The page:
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  • Donna Baker

Things to Think About Before You Go FSBO!

The local market is experiencing rising home prices and even inventory shortages in some price ranges. Such a market makes it tempting for home owners to consider selling their property on their own. After all, we live in an age of TV networks, websites, blogs, boards, books and more dedicated to all things DIY. Are you adequately prepared to negotiate and consummate the sale of your single largest asset? Like most do-it-yourself projects, the experience of selling your home on your own can teach you lessons that will make you better prepared for the next project but, can you afford the price of that lesson when it comes to selling your home? Consider how many of your first-time ventures into do-it-yourself project have gone perfectly smoothly and yielded the results you desired. If your experiences are like mine, the first one is a learning experience so you can be successful with the subsequent ones! Navigating the sale of your home without an experienced real estate professional is a proposition you must consider carefully before undertaking such a project.  

Some questions you should ask and answer for yourself before entering into a FSBO scenario are:

·        How will you become knowledgeable of the legal and regulatory requirements placed on you as the seller of real estate? Are you familiar with all of the laws and ordinances in St. Clair county, your city or even more specifically your subdivision? The laws and ordinances governing the sale of real estate vary from state to state, county to county and even city to city. Failing to meet all the requirements can be, not only expensive but also, impediments to the closing process when it is time for the buyer’s bank to insure all the requirements have been met.

·        How will you gain exposure to buyers? According to a 2017 National Association of Realtors study of home buyers and sellers 95% of buyers search online for a home. That is in comparison to only 15% who look at print newspaper ads. Professional and experienced real estate agents have an internet strategy to promote the sale of your home to the right audience to maximize its exposure to potential buyers.   What is your strategy and how was it developed? What is your budget for promoting your home online? Who will create your online advertising and determine where it is placed and to whom it is targeted?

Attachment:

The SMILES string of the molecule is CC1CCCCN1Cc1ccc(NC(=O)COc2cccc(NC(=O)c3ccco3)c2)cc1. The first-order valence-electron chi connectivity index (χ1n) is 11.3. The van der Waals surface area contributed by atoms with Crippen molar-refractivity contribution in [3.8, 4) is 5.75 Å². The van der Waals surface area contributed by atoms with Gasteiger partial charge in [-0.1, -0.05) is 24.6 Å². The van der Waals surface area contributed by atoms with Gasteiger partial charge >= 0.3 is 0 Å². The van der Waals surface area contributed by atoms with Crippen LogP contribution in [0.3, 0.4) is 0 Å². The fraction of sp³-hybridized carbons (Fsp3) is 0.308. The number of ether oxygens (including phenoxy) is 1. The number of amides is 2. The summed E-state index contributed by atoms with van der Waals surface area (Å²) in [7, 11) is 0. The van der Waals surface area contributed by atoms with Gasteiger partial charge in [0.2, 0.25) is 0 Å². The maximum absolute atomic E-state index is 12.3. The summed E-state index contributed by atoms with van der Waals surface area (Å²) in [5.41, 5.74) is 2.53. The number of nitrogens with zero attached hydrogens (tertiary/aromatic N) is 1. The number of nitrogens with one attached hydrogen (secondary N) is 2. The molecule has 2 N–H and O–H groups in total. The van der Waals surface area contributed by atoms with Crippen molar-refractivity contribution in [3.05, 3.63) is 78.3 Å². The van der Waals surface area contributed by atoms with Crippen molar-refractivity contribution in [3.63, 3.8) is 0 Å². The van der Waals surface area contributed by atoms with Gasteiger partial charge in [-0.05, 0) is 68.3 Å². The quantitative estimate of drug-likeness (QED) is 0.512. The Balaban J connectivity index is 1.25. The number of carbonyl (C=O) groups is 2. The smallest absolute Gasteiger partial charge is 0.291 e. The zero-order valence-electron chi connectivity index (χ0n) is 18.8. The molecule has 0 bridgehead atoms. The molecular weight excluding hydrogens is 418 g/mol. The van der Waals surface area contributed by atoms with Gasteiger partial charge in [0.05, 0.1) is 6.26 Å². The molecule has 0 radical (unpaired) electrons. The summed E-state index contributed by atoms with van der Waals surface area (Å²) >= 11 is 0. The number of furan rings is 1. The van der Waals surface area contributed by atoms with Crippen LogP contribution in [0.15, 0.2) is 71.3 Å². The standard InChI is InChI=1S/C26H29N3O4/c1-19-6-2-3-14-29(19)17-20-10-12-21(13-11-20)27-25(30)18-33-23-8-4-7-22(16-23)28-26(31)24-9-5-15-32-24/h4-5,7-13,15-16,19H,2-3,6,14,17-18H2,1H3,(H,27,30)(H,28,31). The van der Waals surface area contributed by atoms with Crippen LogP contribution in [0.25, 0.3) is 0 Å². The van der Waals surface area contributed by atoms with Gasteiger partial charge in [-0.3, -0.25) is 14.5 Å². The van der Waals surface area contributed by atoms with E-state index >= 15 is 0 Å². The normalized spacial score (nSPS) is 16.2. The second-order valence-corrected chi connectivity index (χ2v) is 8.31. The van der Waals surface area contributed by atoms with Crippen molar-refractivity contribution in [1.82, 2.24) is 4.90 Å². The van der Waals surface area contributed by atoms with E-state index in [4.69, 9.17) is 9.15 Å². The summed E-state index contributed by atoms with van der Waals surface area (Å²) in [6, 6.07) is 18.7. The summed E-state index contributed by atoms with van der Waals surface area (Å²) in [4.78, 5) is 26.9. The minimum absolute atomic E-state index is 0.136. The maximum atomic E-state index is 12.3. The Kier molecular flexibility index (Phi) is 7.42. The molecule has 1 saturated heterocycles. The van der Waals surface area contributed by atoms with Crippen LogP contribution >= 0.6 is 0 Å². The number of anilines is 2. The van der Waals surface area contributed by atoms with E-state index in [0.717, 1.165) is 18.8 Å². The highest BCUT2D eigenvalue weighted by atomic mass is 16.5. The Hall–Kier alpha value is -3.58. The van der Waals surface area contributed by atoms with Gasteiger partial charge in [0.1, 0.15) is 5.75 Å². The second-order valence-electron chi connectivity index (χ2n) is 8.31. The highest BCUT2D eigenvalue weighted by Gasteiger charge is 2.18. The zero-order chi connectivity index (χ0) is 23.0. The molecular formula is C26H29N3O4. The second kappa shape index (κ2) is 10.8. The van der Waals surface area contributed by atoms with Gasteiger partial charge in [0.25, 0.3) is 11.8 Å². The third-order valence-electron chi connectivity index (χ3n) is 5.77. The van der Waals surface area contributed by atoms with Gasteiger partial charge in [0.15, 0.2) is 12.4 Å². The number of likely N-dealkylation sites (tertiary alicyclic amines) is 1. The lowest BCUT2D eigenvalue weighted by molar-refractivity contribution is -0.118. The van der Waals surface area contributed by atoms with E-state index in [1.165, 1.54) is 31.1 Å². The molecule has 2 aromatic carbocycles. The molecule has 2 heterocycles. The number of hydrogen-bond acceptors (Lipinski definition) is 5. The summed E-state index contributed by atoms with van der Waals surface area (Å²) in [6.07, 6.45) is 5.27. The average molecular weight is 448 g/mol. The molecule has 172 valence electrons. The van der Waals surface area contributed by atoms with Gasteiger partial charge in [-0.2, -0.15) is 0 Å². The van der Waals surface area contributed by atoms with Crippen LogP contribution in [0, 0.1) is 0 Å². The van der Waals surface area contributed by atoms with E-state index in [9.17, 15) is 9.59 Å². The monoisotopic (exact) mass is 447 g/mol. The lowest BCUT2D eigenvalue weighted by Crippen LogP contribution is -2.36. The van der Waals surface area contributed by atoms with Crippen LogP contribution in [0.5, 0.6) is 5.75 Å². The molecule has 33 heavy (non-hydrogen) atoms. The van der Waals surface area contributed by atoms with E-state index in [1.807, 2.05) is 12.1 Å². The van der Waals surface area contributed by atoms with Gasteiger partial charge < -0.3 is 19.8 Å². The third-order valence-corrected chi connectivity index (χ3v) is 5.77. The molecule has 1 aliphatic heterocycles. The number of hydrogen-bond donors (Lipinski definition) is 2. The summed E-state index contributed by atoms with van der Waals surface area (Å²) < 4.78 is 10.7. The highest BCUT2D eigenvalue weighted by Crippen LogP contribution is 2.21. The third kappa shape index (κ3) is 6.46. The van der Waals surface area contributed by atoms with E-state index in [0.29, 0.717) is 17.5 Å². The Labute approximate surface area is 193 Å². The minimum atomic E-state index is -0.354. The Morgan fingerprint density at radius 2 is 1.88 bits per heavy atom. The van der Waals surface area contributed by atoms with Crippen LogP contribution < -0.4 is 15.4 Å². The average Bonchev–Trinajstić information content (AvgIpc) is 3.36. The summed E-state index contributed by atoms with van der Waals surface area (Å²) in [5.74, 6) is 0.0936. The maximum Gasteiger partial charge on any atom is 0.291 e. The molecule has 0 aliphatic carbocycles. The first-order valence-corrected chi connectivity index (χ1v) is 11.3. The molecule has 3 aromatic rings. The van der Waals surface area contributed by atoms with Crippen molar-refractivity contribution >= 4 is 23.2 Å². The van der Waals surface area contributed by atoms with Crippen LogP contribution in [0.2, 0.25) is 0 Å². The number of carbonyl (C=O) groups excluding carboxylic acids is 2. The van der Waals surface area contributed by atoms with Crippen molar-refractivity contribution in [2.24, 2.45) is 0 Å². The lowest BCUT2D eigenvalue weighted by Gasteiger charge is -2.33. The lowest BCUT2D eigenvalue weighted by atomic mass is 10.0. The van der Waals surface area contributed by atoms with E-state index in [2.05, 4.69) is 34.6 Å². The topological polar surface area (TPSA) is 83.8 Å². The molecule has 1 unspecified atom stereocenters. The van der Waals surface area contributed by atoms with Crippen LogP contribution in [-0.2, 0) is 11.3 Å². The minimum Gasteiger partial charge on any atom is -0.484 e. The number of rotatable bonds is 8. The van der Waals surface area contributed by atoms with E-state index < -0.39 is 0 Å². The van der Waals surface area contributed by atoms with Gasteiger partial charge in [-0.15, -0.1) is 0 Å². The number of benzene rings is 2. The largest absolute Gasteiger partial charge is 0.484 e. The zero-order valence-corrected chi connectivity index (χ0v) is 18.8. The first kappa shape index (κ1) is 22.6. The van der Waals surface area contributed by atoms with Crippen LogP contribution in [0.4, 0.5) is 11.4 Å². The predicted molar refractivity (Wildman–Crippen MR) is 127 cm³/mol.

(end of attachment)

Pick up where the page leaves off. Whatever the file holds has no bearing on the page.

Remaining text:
·      Statistics show that buyers find the property they purchase from the following resources:

49% on the internet31% from a Real Estate Agent7% from a yard sign1% from newspaper

How will you tap those resources to which you may have access?

·        Buyers are frequently hesitant to deal directly with a homeowner because they recognize that the sale of the home is very personal to the homeowner. They are concerned that homeowners may be easily offended by buyer comments and price negotiations. Dealing with the homeowner directly creates a level of discomfort from the very beginning and is a compelling reason for the buyer to consider other properties.

·        How will you handle showing your property with your work/life schedule?

·        How will you screen potential buyers to minimize the potential for threats to your personal safety? Do you have a friend or relative that can be with you for every showing?

·        How will you know if the potential buyer is financially qualified to purchase your home?

·        There are many people to coordinate in the sale of a property (most are the “buyer’s people”) Some of these people include the buyers, their home inspectors, their radon inspectors, their termite inspectors, and housing authority inspectors. There will also be the buyer’s lender, perhaps your lender, their lender’s appraiser, the title company, insurance companies, utility companies, the buyer’s real estate professional, the home warranty company, and sometimes even more. Will you be able to devote the needed time to coordinating all of these parties?

·        Once you find a buyer, what happens next? Do you have a contract for the purchase of real estate? Has your contract been reviewed by your legal counsel and does it comply with current Illinois law. How will you select which title company to use? What costs and task are you responsible for? Which ones should you be responsible? What is the buyer responsible for?

·        What are the risks associated with the sale of real property on your own? What is your financial liability if you inadvertently fail to meet some of the requirements What are you required by law to disclose? What if you fail to adequately disclose them.  What happens if the deal just goes badly?

Are you willing to “learn” how to sell real estate on the sale of your largest single asset and bear the potential cost of that learning?

“While it is wise to learn from experience it is wiser to learn from the experience of others!” Rick Warren, The Purpose Driven Life


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